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How to Survive Agitated Depression

written by: Kelly Marquize • edited by: Paul Arnold • updated: 9/7/2010

Agitated depression is a common disorder that is easily diagnosed. Several treatments for agitated depression are discussed in this article.

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    Treatment of Agitated Depression

    Agitated depression, also known as mixed state or dysphoric mania, can be treated in several ways. There is some debate among doctors as to which treatment is the most beneficial. Most will agree though that each patient is unique and may require different tools to cope with their disorder. There are four main methods in which to survive agitated depression: medications, psychotherapy, medication combined with psychotherapy, and electroconvulsive therapy (ECT).

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    Medications

    Medications should be used with extreme caution when treating agitated depression. A person suffering from this disorder may experience what is known as hypomania which will just make matters worse. This being said, there are certain medications that can be very useful in the treatment of agitated depression. Some of the most common medications used are: anti-depressants, mood stabilizers, and anti-anxiety medications. There are also natural supplements that can benefit agitated depression. Many times finding the right medication involves trial and error.

    It may be that the first medication that a doctor prescribes helps relieve some of the symptoms but causes new problems to surface. In this case, the doctor will move onto the next medication or adjust the dosage. It can be quite a grueling process, but typically the right combination is within reach. It is important that the patient be mindful of any side effects, no matter how small, and to alert their doctor with this information.

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    Psychotherapy

    Psychotherapy offers support and guidance to the patient. Think of it as a safety net; the patient is walking on the high wire of their life’s problem and the therapist is there to catch the patient if he or she falls. Sometimes, just being able to talk about what is bothering a person can relieve them of all the baggage they have. This treatment is usually the preferred method among professionals. Psychotherapy is the key to the treatment of agitated depression; although medication will initially eliminate or stabilize the agitated state, therapy will help the individual heal and ultimately lead them to recovery.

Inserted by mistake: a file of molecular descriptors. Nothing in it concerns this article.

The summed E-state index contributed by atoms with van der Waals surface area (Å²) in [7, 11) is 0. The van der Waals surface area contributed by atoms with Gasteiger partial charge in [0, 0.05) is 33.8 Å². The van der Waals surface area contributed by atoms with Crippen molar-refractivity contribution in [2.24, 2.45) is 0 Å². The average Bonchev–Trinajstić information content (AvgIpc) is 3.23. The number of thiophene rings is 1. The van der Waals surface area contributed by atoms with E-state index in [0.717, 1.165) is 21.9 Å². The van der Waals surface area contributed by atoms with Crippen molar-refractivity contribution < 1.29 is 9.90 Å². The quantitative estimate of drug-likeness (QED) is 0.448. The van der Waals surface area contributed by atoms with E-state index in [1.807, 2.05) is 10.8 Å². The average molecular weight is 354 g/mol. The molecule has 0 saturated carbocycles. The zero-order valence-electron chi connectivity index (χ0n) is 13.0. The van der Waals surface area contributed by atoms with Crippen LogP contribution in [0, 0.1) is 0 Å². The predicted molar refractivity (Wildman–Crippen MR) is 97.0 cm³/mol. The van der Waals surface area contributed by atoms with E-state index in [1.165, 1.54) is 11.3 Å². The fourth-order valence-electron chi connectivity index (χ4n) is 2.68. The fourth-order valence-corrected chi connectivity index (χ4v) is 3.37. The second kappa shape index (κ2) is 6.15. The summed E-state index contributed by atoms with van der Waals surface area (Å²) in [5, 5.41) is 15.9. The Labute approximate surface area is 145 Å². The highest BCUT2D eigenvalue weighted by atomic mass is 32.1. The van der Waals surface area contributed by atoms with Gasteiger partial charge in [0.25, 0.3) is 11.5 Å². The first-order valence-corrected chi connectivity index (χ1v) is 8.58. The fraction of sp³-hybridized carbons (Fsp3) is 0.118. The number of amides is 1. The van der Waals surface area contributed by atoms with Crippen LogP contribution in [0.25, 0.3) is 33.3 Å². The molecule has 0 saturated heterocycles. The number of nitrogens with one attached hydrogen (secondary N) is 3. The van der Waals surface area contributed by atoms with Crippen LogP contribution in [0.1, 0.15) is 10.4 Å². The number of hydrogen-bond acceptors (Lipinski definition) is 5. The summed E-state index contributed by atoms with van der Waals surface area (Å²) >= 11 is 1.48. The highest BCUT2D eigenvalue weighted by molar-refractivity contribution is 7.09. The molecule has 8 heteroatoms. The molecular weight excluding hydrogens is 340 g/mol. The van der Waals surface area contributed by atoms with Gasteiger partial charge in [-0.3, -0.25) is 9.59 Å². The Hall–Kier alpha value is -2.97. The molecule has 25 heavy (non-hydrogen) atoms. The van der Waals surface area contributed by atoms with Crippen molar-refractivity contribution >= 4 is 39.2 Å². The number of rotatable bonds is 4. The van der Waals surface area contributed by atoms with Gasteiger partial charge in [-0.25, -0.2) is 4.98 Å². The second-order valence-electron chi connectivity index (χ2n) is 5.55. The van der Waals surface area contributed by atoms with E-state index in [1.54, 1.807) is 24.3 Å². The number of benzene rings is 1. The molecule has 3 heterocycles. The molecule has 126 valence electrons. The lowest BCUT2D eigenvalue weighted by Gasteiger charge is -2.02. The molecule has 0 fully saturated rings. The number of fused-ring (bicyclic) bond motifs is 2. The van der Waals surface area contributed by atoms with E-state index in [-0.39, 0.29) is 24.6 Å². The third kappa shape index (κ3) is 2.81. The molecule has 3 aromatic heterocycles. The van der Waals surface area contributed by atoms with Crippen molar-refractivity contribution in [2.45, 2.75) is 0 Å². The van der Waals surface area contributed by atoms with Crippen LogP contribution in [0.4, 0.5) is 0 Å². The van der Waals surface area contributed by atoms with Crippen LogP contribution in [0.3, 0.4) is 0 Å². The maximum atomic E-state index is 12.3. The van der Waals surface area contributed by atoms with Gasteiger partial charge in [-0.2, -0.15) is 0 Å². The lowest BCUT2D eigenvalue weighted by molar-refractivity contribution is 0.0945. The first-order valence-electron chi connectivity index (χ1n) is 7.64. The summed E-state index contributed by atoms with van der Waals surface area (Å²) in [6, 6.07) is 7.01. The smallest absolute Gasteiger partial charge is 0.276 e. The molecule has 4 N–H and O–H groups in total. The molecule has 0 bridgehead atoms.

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    Combination of Medication and Psychotherapy

    Many times medication will be used in conjunction with psychotherapy. This combination has proven to be successful in many areas of the mental health field. When it comes to agitated depression, this combination can bring some normalcy to the individual’s life. Under the watchful eye of a therapist, a person with agitated depression can experience a type of remission and live a very fruitful life. It should be noted that even if the individual seems to have improved, medication should continue to be taken. Only a doctor can determine if medication is no longer needed.

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    Electroconvulsive Therapy

    In this treatment method, electric currents are passed through the brain, initiating a brief seizure. This may sound barbaric, but it is relatively safe and is done in a controlled environment. The electric currents change the chemistry in the brain, thus relieving certain symptoms in mental disorders.

    To the individual with agitated depression, these electric pulses can provide fast relief from anger, irritability, and other symptoms. According to the Mayo Clinic (2010), there are some risks involved when receiving this treatment; these being: confusion, memory loss, medical complications, and physical side effects (nausea, vomiting, headache, jaw pain, muscle ache or muscle spasms).

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    References

    Mayo Clinic (2010). Electroconvulsive therapy (ECT): Risks. Retrieved September 4, 2010, from http://www.mayoclinic.com/health/electroconvulsive-therapy/MY00129/DSECTION=risks

    Recognizing and treating depression in the elderly: Medscape